Recent changes to European personal data protection regulations have quite a lot of people worried. On May 25th of 2018… you will have to get everything organized or you might be risking big!
We all want to protect personal data responsibly, but we also want to focus on not being fined.
These days, everyone knows and understands the importance of protecting citizens from a wide variety of emerging threats. Not to mention, the fact that all of us individually and collectively need to contribute to the same cause.
For the most part, those who are interested in (or worried about) data protection focus more on the financial side of things than the actual protection of data as a whole. From a business perspective, any kind of data breach has the potential to result in huge fines and penalties.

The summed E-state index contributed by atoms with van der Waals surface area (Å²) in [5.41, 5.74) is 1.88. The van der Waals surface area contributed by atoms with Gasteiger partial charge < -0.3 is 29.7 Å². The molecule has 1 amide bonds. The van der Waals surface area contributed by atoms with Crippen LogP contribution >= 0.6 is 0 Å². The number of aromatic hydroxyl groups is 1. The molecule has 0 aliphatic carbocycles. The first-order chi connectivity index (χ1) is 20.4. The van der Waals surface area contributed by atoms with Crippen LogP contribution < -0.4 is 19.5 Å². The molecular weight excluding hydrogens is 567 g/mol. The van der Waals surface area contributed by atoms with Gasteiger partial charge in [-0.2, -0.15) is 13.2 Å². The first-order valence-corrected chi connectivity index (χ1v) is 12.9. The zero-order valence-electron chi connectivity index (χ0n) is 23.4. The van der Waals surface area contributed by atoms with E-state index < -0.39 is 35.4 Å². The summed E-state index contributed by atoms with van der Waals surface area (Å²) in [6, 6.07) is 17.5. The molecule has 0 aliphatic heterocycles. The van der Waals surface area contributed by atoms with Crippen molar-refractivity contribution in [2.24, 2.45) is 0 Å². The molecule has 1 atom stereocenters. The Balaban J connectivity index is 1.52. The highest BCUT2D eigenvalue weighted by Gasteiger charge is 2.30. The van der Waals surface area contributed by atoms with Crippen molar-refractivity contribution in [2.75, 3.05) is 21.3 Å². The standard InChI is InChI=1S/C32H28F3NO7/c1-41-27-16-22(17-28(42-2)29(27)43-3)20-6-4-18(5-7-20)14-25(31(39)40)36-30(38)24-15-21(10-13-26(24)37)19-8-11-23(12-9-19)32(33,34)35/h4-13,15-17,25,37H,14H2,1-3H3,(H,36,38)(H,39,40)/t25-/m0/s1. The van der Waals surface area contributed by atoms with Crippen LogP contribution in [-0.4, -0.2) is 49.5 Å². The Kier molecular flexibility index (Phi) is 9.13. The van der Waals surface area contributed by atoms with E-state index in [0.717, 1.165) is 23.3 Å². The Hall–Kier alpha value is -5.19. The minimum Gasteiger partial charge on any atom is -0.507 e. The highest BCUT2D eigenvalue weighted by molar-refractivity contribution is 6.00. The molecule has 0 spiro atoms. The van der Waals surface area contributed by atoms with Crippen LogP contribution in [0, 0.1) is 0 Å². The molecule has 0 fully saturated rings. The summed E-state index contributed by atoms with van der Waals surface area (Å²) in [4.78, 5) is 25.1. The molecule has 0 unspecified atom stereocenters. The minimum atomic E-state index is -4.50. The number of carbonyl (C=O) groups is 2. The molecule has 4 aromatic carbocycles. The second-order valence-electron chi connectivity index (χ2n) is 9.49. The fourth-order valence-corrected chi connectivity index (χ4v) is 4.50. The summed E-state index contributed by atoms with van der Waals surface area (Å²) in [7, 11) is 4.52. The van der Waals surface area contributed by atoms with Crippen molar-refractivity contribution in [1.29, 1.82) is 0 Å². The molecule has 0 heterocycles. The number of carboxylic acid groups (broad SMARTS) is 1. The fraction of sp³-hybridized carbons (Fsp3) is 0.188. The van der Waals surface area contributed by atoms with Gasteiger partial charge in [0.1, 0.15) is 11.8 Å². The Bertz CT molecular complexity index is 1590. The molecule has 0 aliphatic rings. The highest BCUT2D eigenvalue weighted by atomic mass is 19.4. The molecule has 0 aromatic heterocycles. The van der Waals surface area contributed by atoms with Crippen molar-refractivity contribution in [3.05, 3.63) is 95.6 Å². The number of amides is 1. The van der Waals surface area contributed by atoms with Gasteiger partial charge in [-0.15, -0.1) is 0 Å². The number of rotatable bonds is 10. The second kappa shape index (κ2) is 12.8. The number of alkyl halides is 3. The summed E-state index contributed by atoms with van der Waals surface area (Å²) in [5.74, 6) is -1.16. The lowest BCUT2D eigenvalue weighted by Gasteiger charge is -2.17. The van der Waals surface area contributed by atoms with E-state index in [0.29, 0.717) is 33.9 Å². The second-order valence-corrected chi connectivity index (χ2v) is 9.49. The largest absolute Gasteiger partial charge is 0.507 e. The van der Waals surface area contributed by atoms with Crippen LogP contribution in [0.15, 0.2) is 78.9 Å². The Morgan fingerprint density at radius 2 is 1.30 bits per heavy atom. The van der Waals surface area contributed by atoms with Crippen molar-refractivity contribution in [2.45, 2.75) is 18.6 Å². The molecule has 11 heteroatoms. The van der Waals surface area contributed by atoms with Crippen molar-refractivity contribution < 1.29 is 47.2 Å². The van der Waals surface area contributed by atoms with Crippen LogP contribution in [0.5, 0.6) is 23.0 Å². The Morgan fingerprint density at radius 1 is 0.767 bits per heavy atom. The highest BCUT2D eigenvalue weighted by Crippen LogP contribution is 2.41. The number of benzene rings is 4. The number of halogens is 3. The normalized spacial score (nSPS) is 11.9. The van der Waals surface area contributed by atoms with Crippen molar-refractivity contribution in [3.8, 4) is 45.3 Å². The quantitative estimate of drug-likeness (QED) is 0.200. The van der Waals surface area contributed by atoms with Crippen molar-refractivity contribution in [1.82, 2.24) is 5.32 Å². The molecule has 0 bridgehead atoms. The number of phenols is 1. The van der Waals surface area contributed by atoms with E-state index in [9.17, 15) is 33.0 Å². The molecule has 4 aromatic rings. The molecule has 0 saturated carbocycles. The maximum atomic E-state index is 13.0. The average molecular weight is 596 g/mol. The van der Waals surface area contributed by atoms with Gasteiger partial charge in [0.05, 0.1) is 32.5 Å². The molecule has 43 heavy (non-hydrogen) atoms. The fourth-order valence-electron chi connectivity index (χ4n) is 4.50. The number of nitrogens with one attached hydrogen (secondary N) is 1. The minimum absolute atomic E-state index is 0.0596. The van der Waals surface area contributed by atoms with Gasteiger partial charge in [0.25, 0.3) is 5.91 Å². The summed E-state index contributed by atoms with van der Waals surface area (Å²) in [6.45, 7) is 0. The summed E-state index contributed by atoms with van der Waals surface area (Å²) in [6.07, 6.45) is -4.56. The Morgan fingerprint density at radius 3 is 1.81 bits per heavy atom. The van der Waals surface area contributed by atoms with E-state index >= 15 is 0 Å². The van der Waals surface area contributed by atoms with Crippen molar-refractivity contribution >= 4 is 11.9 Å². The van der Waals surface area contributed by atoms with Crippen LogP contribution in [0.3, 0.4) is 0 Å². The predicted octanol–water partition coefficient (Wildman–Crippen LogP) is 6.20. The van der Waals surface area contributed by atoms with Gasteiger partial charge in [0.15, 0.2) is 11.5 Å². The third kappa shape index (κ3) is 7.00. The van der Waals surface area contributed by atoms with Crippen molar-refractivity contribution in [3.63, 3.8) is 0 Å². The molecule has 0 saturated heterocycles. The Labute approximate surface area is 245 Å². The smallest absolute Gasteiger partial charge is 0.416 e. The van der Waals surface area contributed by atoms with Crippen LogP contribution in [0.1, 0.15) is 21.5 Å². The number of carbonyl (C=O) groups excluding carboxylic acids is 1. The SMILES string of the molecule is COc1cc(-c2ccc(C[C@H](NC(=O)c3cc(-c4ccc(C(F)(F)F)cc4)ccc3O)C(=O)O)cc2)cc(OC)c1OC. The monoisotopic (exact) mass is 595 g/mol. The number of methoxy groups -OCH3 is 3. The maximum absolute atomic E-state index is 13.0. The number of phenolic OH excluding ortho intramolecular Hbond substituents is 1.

Which is precisely why it is critically important for everyone to acknowledge the recent adjustments made to data protection regulations, in order to ensure their total compliance. We are entering an era where data breach immunity isn’t a realistic concept, but it’s still vital to ensure that all necessary preventative measures are put in place.
The New Digital Age
Over recent years, society as a whole has had no real option other than to adapt to both the rapid evolution and new forms of communication and relationships. Companies are struggling to keep up with the disrupters of the new era and to stay on top. There are new digital trends and new platforms emerging every single day. Consequently, the challenges faced by the vast majority of businesses in this new era are felt in several areas.